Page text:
The Rise of AI in Art and Code in 2024

Last modified February 28, 2024
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Around 7 years ago, I was joking around with my colleagues about no-code tools. Apps like Webflow, Squarespace, and Wix were gaining traction, and the question had come up- would there ever be a good way to automate building websites? I think I’ve always been an idealistic humanist when thinking about the creation of art and visual design, so of course I said ‘nope’. As good as visual editors were at the time, I just couldn’t see how it would be possible for computers to reason as well as humans do, not just with cold hard logic, but with the human conceptualisation of ideas.

Now, I’m kind of eating my words. I did not see this AI advent coming, and now I’m wondering if anyone is seriously thinking about what it means for future generations of creatives.

A few years ago, I remember Mark Zuckerberg announcing on Facebook that they were working on AI, and I was thinking ‘oh that’s nice, good luck with that’. I don’t think I could have imagined it would be like this, much less in the space of a few years.

I think it probably is curiosity and power that is driving tech companies to innovate and improve out capabilities, but think about what it means for the everyday person. What happens when computers actually get to the point where they outperform humans? My natural assumption is that people’s motivation to outdo each other will lose it’s appeal, because I don’t think humans are motivated by computers. We are motivated by our peers.

I have to admit, when AI art generators were first released to the public and artists were complaining about it, I was thinking ‘well, it’s inevitable and it is what it is’. I had tried apps like DiffusionBee and the early version of Adobe Firefly and thought it would be decades before anything remotely commercially viable possible. The images they generated were just so bad, low resolution, and virtually unusable. This was only 1-2 years ago.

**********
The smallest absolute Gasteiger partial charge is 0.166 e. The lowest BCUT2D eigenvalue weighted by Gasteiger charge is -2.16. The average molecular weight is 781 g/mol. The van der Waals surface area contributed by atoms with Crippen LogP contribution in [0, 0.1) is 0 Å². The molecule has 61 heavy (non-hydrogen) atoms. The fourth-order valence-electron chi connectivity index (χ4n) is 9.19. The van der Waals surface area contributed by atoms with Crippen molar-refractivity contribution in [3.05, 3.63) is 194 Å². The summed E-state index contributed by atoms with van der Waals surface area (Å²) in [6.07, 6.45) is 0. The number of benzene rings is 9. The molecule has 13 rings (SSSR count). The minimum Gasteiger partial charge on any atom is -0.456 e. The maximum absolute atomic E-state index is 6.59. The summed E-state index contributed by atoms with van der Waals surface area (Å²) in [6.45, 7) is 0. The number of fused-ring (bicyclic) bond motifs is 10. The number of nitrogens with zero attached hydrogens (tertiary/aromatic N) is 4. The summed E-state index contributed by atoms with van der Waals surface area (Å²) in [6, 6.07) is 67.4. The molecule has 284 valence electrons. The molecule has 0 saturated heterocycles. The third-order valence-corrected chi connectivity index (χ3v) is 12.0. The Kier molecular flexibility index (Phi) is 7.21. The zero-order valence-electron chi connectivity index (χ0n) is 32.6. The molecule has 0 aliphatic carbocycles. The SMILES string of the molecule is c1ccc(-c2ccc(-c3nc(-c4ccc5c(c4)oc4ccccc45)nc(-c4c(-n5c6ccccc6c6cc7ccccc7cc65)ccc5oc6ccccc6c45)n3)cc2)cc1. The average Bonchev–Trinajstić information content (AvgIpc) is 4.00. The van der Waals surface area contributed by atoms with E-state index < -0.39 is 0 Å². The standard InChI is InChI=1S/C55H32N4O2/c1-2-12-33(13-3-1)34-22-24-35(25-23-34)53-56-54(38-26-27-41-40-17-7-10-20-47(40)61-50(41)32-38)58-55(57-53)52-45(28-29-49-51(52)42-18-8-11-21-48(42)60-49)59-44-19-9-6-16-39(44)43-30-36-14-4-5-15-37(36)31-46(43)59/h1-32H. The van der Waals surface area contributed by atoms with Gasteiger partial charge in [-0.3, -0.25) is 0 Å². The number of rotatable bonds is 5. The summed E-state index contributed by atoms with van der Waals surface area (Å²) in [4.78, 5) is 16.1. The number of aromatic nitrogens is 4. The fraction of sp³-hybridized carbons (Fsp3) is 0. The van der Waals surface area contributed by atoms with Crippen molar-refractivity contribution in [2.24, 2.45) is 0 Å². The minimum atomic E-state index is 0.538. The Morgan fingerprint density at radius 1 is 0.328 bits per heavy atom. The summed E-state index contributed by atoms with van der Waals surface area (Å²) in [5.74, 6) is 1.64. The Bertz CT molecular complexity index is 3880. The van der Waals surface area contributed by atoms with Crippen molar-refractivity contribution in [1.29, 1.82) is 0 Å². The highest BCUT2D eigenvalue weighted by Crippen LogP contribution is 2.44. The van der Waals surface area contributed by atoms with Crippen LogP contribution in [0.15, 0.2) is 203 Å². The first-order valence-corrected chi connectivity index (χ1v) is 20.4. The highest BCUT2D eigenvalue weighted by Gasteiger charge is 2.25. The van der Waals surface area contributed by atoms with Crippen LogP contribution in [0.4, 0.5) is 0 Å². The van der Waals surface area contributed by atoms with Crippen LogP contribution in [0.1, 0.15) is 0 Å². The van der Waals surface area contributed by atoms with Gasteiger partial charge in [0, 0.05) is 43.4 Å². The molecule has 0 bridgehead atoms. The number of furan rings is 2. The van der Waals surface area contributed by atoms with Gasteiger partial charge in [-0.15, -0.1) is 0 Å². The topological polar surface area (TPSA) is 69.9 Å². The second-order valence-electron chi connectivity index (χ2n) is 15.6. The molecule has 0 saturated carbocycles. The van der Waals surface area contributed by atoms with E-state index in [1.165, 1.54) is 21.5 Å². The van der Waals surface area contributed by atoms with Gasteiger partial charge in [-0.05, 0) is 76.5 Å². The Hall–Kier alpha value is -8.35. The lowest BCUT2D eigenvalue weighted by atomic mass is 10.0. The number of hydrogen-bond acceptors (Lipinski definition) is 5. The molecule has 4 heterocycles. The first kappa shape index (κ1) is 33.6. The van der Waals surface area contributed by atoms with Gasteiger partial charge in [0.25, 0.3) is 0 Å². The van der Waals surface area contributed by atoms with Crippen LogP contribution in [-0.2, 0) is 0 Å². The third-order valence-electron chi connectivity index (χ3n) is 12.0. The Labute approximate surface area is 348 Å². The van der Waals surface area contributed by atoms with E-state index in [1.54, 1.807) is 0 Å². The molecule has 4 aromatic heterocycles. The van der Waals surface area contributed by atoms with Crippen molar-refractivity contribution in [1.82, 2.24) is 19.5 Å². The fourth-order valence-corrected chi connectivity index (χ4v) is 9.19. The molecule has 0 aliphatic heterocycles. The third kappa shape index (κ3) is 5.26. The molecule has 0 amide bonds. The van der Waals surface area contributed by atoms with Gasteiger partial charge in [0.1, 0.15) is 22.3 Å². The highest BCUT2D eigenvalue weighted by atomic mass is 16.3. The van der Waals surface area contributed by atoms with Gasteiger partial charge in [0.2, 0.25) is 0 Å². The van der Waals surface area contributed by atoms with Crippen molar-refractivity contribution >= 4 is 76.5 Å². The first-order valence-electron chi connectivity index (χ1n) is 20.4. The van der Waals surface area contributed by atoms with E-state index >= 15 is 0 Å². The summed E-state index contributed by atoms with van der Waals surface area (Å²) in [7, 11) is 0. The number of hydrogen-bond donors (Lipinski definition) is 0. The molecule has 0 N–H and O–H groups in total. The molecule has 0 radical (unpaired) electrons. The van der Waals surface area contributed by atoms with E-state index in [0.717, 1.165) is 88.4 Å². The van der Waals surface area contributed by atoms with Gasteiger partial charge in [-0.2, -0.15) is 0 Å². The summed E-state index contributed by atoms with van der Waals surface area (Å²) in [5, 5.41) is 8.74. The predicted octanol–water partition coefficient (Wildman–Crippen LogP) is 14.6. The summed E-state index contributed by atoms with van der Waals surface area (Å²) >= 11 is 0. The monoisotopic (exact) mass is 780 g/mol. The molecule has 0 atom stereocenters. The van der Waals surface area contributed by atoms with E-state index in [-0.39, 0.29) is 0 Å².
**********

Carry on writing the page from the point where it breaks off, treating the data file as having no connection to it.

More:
Today, I tried DeviantArt’s AI generator called DreamUp, and while it isn’t perfect by any means, it is incredible to see what it can actually produce now, from so little. As I was browsing the gallery, which has a mixture of AI and human made art, I was genuinely impressed at the compositions and the art styles and I second guessed many AI generated images. if you go to the home page of DA today, many of the popular images have the ‘Made with AI tools/ label’. The question is…how much of it is AI, and how much is human? Just clicking on any one of the most popular artists of the day has a high probability of revealing a gallery with a mixture of vastly different styles, and while they are all beautiful and impressive in their own right, are they really valuable at all if they were generated with AI?

Generating the below image in a matter of minutes, it made me think, ’this is art someone would have spent hours and hours working on just a few years ago’.

Girl walking under a heart shaped cloud

Years ago I would spend hours drawing at night, in to the early hours of the morning because I got so wrapped up in it. I remember reading other artist’s journals, and sharing art as a means to document my progress…I remember when I first attempted to draw digital art for the first time. I was probably in my early teens, and my first attempts were awful. I posted my drawing attempt on a forum and just about everyone scoffed at it, except for a kind person who took the time to give me some actual feedback and help. I remember reading about what people did to get good at drawing….the hand injuries they sustained, the knockbacks, the criticism and imposter syndrome, the work they put into their folios to apply for work at studios…it wasn’t glamorous at all.

And I remember the groups on DA, the daily deviations, the genuine comments from other people who admired other people’s artistry and the technique that made their point of view so unique. I remember people commissioning art, and buying unique adoptables because they just wanted art in an artist’s particular style. I remember the encouragement and the motivation to continue, even when I knew what I was producing wasn’t as good as other people’s.